In 1998 JPMorgan announced plans to spin off its risk management services division as a separate company to “give the division a more entrepreneurial culture by incentivizing employees with share options.”
Earlier that same year, Banker’s Trust had already spun off its risk management software arm into a jointly owned subsidiary named IQ Financial Services. The RiskMetrics variance model at JPMorgan was created in 1989 by the Chairman of JPMorgan, Sir Dennis Weatherstone, who is reported to have asked for daily reporting and measurement of the risks of his firm.
Fast forward six years to December 2004, Jamie Dimon becomes CEO of JPMorgan Chase through a merger with Bank One, a firm long respected for its risk management expertise. To further cement his growing status, Mr. Dimon, as a member of the New York Federal Reserve Board, was directly involved in decision making for a federal bailout loan to purchase Bear Stearns in 2008.
So why is this important? Jamie Dimon has been heralded as the best risk manager on Wall Street by the popular press and he has enjoyed rock star status because of JPMorgan’s relative performance through the sub-prime mortgage fiasco.
The question is: Has Mr. Dimon simply benefited from the strong risk practices of his predecessors? Has the press and Mr. Dimon’s supporters become the latest victims of the fallacy of availability bias? Mr. Dimon is a survivor but has he simply been able to avoid the odds until this most recent public and ongoing risk failure?
As Congress contemplates the Volker Rule and other regulatory legislation, it is important to not make JPMorgan or Mr. Dimon’s admitted mistake the example for more regulation. It is important for legislators and regulators to understand the limits of making decisions under uncertainty with increasingly complex securities that now dwarf the GDP of all developed countries combined.
The notional value of the largely unregulated derivatives market has been estimated at many times the value of all developed countries combined. As debt exceeds global net worth by a factor of 10 or more we have become risk philosophers and no longer risk managers. We are reduced to explanation on the philosophy of how risk should be managed using controls that have not kept pace with the complexity of instruments that we may no longer fully understand.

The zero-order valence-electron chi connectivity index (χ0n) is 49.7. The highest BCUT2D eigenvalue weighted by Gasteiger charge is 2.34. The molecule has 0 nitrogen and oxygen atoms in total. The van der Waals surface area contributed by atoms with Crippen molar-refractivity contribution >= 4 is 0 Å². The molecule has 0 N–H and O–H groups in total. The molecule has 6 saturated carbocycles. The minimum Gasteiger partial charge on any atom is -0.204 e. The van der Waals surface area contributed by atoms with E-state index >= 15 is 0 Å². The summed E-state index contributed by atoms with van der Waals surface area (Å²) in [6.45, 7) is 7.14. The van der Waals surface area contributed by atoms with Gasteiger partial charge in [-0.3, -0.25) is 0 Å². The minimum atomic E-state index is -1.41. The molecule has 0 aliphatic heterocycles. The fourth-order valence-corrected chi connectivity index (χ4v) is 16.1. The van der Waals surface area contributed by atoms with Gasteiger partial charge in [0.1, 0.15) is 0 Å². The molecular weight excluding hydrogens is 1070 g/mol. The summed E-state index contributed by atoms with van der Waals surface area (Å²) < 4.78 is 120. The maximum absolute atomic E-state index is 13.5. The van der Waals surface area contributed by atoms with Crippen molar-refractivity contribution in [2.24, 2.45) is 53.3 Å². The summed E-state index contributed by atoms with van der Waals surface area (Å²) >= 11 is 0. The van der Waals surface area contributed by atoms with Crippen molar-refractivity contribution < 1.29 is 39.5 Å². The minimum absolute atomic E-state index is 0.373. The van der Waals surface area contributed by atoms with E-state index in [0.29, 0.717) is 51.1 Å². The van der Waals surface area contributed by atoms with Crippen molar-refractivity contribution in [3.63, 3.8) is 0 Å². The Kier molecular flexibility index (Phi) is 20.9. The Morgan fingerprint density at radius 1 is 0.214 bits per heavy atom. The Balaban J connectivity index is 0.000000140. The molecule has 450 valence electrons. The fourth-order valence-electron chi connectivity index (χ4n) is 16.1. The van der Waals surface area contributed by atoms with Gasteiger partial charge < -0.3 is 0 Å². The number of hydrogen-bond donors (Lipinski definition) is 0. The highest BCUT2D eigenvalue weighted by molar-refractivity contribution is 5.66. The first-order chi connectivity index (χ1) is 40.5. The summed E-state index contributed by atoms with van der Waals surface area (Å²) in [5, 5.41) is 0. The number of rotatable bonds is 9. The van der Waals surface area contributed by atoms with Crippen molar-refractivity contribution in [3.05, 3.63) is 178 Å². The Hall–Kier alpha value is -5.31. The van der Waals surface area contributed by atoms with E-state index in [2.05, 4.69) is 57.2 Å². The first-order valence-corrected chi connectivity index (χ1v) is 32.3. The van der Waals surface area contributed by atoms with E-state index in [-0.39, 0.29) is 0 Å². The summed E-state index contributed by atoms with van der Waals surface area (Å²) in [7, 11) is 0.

Mr. Dimon’s called JPMorgan’s trading strategy “flawed, complex, poorly reviewed, poorly executed, and poorly monitored.” This may be an apt description of the entire derivatives market if left unchecked. Normal risk mitigation measures no longer apply. Global markets may be sitting at the precipice of economic recession at precisely the wrong time when we have lost control of risk management expertise.
With global financial markets increasingly run by algorithmic trading and quantitative analytics based on theories from the field of physics and modeled upon the laws of nature, we are increasingly more vulnerable to the frailties of human judgment.
Risk managers are too often blamed for the shortcomings of not preventing the large loss that happened to occur on Jamie Dimon’s watch. This is not the fault of risk managers. Risk taking is necessary for all human activity; we simply do not fully understand nor can we completely calculate the probability of the odds of a failure. We are surprised when they occur simply because it is hard to measure when risk taking moves from the realm of measureable risk to unknown uncertainty.
Jamie Dimon has given us yet another example of our vulnerability and to educate all responsible for regulating risk and managing risk to think more deeply about the limits of managing uncertainty.
About the Author
James Bone is president of Global Compliance Associates, a risk advisory firm.
James Bone’s career has spanned 29 years of management, financial services and regulatory compliance risk experience with Frito-Lay, Inc., Abbot Labs, Merrill Lynch, and Fidelity Investments. James founded Global Compliance Associates, LLC and TheGRCBlueBook in 2009 to consult with global professional services firms, private equity investors, and risk and compliance professionals seeking insights in governance, risk and compliance (“GRC”) leading practices and best in class vendors.
James is a frequent speaker at industry conferences and contributing writer for Compliance Week and Corporate Compliance Insights and serves as faculty presenter and independent consultant for several global consulting firms specializing in governance, risk and compliance, IT compliance and the GRC vendor market. James created TheGRCBlueBook.com to provide risk and compliance professionals with transparency into the GRC vendor marketplace by creating a forum for writing reviews on GRC products and sharing success stories on the risk practices that are most effective.
James is currently attending Harvard Extension School for a Master of Arts in Management with an emphasis in accounting and finance. James received an honorary PhD in Letters from Drury University in Springfield, Missouri and is a member of the Breech Business School Hall of Fame as well as the Missouri Sports Hall of Fame. Having graduated from the Boston University Graduate School of Education, James received his M.Ed. in Management and Organizational Design in 1997 and a Bachelor of Arts in Business Administration from Drury University in 1980.